I suppose everyone who has a favourite, tried and tested ensaymada recipe will claim that theirs is the best. I know I would. I grew up eating only one kind and naturally, it was the standard by which every other version was compared to.
To me, the best ensaymada is soft but not too airy or cake-like. Golden (from a generous amount of eggyolks and butter) and not pale yellow. Buttery, sugary, and balanced off with some saltiness from a strong, tasty cheese topping.
I've learned that to achieve this perfect ensaymada, there can really be no shortcuts. I have tried other recipes with shorter processes and different proportions of ingredients but the results didn't quite make it to the standard I was used to. I once tried a recipe with mashed potatoes. It yielded pillow-soft ensaymadas but to me, although they were good, they were more like cupcakes in texture.
So, yes, I have decided to stick to the real thing. It is more tedious to make, requires more patience but the end result is definitely worth it.
A few notes:
1. If the yeast doesn't foam, discard then start again.
2. The proving (rising) times listed in the recipe are just guides. These will vary mainly due to the temperature of your environment. Rather than depend on time, concentrate more on how your dough looks like.
3. If the weather is cold, try proving your dough inside the oven. Turn the oven on at 200 deg C for 1 minute. Turn off then place your covered bowl inside. (I usually repeat this process after an hour if my dough hasn't risen enough yet and the oven has gone cold again.)
4. To be sure that your ensaymada is fully baked, use a cooking thermometer. A baked roll should have an internal temperature of about 88-93 degC (190-200 deg F).
5. To make half the recipe, use 8 eggyolks (4 each for Stages 2 and 3).
SPECIAL ENSAYMADA (makes 20-24 medium-sized ensaymadas)
|From top left (counterclockwise): Newly-coiled dough; risen dough; just out of the oven; buttered and sprinkled with sugar; cut in half; ensaymada with cheese topping|
In a small bowl, combine:
1 tablespoon plus 1 teaspoon active dry or instant yeast1/2 cup warm water (about 100-110 deg F or 38-43 deg C)
1/2 tablespoon sugar
1/2 teaspoon salt
Let stand until it bubbles, about 15 minutes.
1/4 cup room temperature or slightly warm whole milk
3/4 cup bread flour
Mix thoroughly then let rise to about double in volume, about 30 minutes.
|LEFT: Foamy yeast mixture; RIGHT: yeast mixture with the addition of milk and bread flour, now double in volume|
In a large mixing bowl, combine:
8 eggyolks (at room temperature)
2/3 cup granulated white sugar
1 cup bread flour
mixture from Stage 1
Mix, cover, then let rise to about double in volume again, about 30-60 minutes.
|LEFT: with eggyolks, sugar, bread flour and mixture from Stage 1; RIGHT: after mixture doubled in volume|
Add, one by one, to mixture in Stage 2:
1/2 cup granulated white sugar
1 cup softened butter
3 cups bread flour
Using an electric mixer fitted with a paddle attachment, mix until everything is well incorporated. Switch to a dough hook, then gradually add up to 1 cup more of bread flour until you achieve the right consistency of a soft and quite sticky dough. (You may not have to add all of the extra flour. Do not be tempted to keep adding flour or you will end up with a heavy dough). If the dough is too sticky to handle, leave it for a few minutes then knead again until manageable.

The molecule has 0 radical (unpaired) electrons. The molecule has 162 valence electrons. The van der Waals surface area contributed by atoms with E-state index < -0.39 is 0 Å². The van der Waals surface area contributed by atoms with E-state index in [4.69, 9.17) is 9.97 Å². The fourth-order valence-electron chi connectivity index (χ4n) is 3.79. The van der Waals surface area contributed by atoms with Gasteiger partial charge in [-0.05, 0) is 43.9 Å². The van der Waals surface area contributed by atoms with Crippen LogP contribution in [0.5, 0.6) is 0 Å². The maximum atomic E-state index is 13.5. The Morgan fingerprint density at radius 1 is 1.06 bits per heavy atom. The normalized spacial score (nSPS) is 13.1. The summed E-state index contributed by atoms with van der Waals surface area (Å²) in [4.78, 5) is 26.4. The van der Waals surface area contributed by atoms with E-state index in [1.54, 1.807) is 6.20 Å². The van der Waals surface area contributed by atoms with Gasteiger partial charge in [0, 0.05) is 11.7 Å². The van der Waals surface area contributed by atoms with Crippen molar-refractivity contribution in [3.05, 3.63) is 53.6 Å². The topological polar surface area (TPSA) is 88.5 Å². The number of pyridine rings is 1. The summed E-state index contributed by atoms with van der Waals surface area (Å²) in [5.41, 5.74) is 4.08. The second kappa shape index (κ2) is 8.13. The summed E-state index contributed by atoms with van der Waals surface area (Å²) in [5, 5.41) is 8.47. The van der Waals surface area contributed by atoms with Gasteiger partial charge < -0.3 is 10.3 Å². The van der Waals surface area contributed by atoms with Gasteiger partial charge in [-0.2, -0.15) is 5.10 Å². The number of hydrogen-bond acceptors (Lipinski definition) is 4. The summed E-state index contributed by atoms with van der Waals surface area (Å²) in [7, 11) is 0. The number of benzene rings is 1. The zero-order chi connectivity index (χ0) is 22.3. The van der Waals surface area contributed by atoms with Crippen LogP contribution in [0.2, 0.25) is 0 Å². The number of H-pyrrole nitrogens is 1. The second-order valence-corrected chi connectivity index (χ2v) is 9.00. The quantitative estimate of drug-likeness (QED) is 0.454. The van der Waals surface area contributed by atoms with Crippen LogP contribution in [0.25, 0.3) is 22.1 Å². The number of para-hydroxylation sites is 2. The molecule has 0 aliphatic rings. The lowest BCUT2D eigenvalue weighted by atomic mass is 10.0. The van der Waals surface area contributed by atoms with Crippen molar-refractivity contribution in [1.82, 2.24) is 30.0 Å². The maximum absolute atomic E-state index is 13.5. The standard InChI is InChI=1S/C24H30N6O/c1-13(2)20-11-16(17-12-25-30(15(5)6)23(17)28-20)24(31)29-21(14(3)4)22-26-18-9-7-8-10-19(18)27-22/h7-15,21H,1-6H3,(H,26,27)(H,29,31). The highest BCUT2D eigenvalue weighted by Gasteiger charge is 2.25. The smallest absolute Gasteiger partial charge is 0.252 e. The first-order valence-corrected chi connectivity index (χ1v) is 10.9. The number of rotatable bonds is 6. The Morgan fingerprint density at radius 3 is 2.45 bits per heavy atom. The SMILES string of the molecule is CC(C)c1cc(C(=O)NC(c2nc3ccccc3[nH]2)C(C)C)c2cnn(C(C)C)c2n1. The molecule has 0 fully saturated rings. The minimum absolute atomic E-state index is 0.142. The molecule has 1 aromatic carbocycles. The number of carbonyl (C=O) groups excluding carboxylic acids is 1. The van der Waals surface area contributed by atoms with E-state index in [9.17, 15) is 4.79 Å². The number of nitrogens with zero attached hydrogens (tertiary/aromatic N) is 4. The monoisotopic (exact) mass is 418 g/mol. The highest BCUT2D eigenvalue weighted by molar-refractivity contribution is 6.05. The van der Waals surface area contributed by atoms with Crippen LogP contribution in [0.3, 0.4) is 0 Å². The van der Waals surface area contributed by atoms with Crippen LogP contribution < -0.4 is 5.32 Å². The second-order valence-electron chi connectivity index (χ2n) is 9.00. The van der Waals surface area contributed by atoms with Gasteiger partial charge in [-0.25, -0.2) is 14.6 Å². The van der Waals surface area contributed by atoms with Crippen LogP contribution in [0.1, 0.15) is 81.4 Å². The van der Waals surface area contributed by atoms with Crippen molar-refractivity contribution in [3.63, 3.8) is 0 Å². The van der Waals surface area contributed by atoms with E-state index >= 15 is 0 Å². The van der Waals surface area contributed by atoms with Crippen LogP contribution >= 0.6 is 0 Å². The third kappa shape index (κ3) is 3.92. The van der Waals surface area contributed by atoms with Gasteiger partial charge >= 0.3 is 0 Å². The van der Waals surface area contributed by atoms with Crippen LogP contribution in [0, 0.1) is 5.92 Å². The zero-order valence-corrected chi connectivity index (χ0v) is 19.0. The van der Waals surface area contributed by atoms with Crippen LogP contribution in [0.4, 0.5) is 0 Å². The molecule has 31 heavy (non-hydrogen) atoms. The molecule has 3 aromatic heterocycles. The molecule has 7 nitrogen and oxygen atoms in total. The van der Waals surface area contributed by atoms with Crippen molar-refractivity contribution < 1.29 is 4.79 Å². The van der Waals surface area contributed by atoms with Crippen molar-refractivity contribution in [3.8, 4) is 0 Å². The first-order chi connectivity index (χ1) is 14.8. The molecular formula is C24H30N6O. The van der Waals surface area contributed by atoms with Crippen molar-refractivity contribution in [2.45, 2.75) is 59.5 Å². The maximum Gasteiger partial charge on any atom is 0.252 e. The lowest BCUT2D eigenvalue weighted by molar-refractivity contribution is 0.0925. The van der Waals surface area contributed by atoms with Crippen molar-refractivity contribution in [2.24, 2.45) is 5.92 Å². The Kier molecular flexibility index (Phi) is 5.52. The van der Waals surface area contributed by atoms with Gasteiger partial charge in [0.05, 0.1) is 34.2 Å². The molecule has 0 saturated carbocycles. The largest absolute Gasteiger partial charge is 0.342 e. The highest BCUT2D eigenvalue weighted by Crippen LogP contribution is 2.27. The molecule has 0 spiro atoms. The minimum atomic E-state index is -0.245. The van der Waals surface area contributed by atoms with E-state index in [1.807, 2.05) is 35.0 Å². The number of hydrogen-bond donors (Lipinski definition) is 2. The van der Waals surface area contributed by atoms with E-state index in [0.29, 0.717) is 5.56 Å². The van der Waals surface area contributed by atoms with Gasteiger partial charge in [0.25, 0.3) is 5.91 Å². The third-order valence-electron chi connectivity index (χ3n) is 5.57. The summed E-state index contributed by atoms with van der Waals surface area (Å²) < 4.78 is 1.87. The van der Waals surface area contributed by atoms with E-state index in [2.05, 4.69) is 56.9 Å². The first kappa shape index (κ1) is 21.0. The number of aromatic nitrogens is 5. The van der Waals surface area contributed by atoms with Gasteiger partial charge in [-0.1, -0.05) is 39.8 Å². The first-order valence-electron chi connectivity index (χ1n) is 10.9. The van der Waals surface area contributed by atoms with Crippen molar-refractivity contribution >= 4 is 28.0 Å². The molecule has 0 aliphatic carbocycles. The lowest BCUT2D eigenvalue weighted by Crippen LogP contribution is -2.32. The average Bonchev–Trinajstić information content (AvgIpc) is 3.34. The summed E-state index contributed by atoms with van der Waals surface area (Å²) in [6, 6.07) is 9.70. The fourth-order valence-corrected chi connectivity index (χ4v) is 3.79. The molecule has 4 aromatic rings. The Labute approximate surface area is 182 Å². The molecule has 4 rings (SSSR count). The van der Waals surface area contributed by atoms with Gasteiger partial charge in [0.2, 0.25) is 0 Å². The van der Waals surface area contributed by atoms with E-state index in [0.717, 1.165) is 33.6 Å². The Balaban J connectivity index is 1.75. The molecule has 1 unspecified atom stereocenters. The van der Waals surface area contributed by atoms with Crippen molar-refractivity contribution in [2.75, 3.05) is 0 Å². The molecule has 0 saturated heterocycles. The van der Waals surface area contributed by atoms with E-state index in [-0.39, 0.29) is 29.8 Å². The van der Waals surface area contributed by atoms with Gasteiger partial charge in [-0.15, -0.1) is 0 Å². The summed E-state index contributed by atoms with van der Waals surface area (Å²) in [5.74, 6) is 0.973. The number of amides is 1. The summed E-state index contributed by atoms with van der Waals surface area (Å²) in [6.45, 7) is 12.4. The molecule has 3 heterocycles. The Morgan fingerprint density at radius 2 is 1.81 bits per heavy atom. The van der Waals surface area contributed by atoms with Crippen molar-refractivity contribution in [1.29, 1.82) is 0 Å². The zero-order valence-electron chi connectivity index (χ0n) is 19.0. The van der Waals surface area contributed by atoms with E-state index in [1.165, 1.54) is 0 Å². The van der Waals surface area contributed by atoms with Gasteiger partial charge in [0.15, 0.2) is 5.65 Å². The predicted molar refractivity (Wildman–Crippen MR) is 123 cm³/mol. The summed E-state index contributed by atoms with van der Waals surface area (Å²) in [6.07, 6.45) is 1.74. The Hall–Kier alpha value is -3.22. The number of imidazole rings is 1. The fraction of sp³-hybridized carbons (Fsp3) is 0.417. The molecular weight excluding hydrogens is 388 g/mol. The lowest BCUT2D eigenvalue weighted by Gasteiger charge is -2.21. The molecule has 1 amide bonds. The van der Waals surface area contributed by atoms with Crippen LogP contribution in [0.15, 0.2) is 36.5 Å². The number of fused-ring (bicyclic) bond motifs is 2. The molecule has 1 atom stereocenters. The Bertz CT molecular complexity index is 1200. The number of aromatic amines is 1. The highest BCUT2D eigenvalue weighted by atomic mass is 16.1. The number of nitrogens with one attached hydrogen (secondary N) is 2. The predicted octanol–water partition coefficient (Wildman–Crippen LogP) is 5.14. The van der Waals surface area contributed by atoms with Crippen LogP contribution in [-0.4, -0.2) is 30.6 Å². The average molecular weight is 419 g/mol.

Alternatively (if you do not have a dough hook), transfer the dough onto a slightly floured working surface then knead the mix manually while gradually adding the extra bread flour. Knead until the desired consistency is achieved.
Form the dough into a ball then let rise in a lightly greased bowl, about 1 1/2 hours. Cover the bowl with cling wrap or a clean towel.
|LEFT: with the addition of more eggyolks, sugar, butter and bread flour; RIGHT: after kneading, ready for proving|
Punch down the dough. Divide into equal portions. For medium-sized ensaymadas, a portion would be around 70-80 grams. You will be able to make around 20-24. For muffin-sized portions, about 25-30g is enough.
|From top left (clockwise): portioned dough; flattened and stretched; buttered and rolled; coiled; shaped like an "S"|
Get one portion and flatten with a rolling pin. (Again, if the dough is too soft or sticks to the rolling pin, leave it for a few minutes then try again.) Start rolling lightly then more heavily until dough is fully stretched lengthwise.
Brush dough surface with a generous amount of softened butter.
Carefully roll the dough from one end of the long side to the other end. Shape into a coil with outer end tucked in. You can also form the roll into an "S" shape.
Place in mould.
Once all portions are shaped, let sit, covered loosely with cling wrap, to rise for the last time, about 2 hours.
|Coiled dough after proving. As you can see, the coils look like they have melded. If the coils are separated and distinct, it can mean that too much flour has been added and the ensaymadas might be tough.|
Bake ensaymadas in a preheated 300 deg F (150 deg C) oven for 20-25 minutes.
|Nice and golden!|
|You can tell that it's soft just by looking at it!|
Let cool for a few minutes then remove from moulds. When completely cool, brush with softened butter, sprinkle with sugar, then top with grated aged edam, vintage, or extra tasty cheddar cheese.
If not eating immediately, wrap ensaymadas individually in wax paper.
Before eating, you can microwave an ensaymada for about 15 seconds to warm it up and to melt the cheese.
Enjoy with coffee or hot chocolate!